The Power of Fitness Data

Posted on January 17th, 2014 in Blog.

The ‘quantified self’ is more than just a phrase you hear among data junkies. As more people start to track and monitor their health and fitness, the role of human data is becoming powerful. We recently welcomed Fast Co. into our Austin, TX office for a conversation on where we think this industry is headed, and why people should care.

Innovation Agents | Map My Fitness from BFD Productions, LLC. on Vimeo.

[Originally sourced in Fast Co.] – MapMyFitness has stats any data-loving exercise junkie would envy. The GPS-based social fitness tracking app that allows users to map their routes, track their fitness, and log their meals, has roughly 20 million registered users, growing at a rate of around 200,000 users per week. And all of those users add up to a wealth of data that MapMyFitness believes could dramatically change the landscape of how we interact with our health.

“Human nature is to quantify. You wouldn’t run a business without accounting data. You wouldn’t run your household if you didn’t have a schedule. Knowing how fit you are is the first step to actually making an improvement, but you can’t really do any of that without data,” says Robin Thurston, cofounder and CEO of MapMyFitness.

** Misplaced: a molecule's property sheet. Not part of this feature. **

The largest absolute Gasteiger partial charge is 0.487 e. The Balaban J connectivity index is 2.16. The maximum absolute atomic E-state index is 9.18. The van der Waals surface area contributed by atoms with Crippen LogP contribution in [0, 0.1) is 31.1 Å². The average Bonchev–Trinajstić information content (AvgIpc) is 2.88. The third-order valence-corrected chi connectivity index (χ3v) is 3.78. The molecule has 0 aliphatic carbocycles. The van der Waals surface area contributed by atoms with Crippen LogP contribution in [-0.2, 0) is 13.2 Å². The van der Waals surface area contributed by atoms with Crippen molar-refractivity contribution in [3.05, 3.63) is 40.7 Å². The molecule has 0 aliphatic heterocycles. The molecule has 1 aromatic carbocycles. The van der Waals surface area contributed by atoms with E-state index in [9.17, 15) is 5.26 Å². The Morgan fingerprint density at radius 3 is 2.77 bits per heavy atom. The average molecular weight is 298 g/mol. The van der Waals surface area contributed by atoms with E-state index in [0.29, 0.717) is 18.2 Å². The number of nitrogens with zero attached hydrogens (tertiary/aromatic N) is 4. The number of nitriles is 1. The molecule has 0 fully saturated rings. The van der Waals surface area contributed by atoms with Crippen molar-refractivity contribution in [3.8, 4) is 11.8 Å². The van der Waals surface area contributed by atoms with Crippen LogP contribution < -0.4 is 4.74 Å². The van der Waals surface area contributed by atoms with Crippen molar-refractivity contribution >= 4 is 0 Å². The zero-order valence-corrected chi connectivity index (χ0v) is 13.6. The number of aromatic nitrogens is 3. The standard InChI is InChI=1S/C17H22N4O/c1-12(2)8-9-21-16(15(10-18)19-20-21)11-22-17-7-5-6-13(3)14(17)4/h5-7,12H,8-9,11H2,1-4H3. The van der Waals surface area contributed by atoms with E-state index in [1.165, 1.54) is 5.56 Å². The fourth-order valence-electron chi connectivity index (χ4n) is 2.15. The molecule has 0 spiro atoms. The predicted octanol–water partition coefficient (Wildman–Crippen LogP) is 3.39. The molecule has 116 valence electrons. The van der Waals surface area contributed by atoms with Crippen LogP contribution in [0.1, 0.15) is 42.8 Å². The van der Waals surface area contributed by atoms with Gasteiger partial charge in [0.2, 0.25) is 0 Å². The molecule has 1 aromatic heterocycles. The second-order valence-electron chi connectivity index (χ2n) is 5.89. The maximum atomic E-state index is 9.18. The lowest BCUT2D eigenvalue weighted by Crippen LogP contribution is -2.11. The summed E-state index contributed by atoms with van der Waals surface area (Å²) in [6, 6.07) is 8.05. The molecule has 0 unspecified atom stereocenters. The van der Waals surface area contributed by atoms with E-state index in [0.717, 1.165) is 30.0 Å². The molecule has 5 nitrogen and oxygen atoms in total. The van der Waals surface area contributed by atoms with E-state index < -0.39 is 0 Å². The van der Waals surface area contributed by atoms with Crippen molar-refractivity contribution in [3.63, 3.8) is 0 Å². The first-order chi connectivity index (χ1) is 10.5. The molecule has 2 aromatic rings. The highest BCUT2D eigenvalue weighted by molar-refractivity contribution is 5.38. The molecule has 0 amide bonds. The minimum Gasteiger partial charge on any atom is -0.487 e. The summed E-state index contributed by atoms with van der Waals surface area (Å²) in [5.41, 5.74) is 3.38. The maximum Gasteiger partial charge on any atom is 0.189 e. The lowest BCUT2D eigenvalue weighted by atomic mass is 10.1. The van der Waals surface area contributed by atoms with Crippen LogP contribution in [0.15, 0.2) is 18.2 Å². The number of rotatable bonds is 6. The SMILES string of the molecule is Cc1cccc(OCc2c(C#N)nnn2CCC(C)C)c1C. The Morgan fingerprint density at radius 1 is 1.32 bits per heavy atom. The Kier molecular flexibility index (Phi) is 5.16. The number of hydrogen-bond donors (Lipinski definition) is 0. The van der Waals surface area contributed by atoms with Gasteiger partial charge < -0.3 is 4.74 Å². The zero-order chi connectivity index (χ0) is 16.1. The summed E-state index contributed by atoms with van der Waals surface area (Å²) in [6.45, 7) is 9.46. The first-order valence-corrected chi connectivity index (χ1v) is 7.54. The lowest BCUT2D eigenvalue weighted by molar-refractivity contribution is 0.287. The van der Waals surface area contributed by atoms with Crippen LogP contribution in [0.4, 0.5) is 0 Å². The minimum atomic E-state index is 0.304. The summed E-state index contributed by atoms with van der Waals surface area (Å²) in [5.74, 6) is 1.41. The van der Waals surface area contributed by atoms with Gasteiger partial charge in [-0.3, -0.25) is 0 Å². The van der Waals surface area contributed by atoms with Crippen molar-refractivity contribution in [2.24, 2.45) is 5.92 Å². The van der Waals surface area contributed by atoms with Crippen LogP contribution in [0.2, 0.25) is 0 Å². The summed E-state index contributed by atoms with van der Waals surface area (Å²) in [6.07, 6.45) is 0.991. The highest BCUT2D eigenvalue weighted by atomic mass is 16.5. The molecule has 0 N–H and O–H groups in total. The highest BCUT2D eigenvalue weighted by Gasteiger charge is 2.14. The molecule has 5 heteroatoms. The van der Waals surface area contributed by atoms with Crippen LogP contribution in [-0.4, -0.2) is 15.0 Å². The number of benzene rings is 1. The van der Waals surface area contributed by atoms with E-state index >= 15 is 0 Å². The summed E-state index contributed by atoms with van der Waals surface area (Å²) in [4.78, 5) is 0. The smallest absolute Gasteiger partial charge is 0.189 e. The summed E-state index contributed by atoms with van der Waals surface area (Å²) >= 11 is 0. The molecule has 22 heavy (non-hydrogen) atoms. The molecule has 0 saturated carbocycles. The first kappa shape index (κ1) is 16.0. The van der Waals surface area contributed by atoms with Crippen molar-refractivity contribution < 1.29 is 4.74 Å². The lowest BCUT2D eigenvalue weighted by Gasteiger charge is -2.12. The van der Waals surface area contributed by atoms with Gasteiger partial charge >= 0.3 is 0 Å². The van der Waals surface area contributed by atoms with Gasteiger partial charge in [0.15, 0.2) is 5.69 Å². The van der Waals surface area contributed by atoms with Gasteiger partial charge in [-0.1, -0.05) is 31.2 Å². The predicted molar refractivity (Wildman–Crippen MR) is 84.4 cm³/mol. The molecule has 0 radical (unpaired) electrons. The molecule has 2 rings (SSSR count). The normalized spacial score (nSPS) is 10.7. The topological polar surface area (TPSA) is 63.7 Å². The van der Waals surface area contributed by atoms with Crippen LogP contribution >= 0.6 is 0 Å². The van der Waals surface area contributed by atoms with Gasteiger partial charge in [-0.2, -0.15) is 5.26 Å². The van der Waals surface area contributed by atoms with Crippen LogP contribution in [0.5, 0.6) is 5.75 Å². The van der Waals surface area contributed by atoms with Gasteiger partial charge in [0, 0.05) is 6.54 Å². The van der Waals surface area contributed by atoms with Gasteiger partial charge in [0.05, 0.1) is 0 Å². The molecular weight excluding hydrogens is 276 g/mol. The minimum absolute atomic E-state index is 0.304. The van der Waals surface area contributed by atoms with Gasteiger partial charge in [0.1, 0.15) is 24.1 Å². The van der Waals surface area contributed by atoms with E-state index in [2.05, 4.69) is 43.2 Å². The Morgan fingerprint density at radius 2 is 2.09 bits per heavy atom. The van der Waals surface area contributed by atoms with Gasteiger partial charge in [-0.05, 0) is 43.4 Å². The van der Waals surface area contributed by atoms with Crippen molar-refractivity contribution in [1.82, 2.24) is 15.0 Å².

While MapMyFitness currently provides ways to share your data across the network, they are looking for ways to make sharing that data with your doctor even easier. Thurston sees health-related data collection, or “the quantified self” becoming a standard in health care practices in the future, giving doctors more detailed analytics of their patients.

“You can’t really be prescriptive unless you have data. Doctors are essentially in my view running your business, your health business, without having the data to back it up.”

According to Thurston, MapMyFitness has the “largest physiological database in the world,” 30 terabytes of heart-rate data for hundreds of thousands of people. And it wants to enable its users to leverage that information to take better care of their health.

“You as an individual will have the ability in the future to authenticate and share that information,” says Thurston, “so the doctor has a much better picture of all the things that are happening in your life.”

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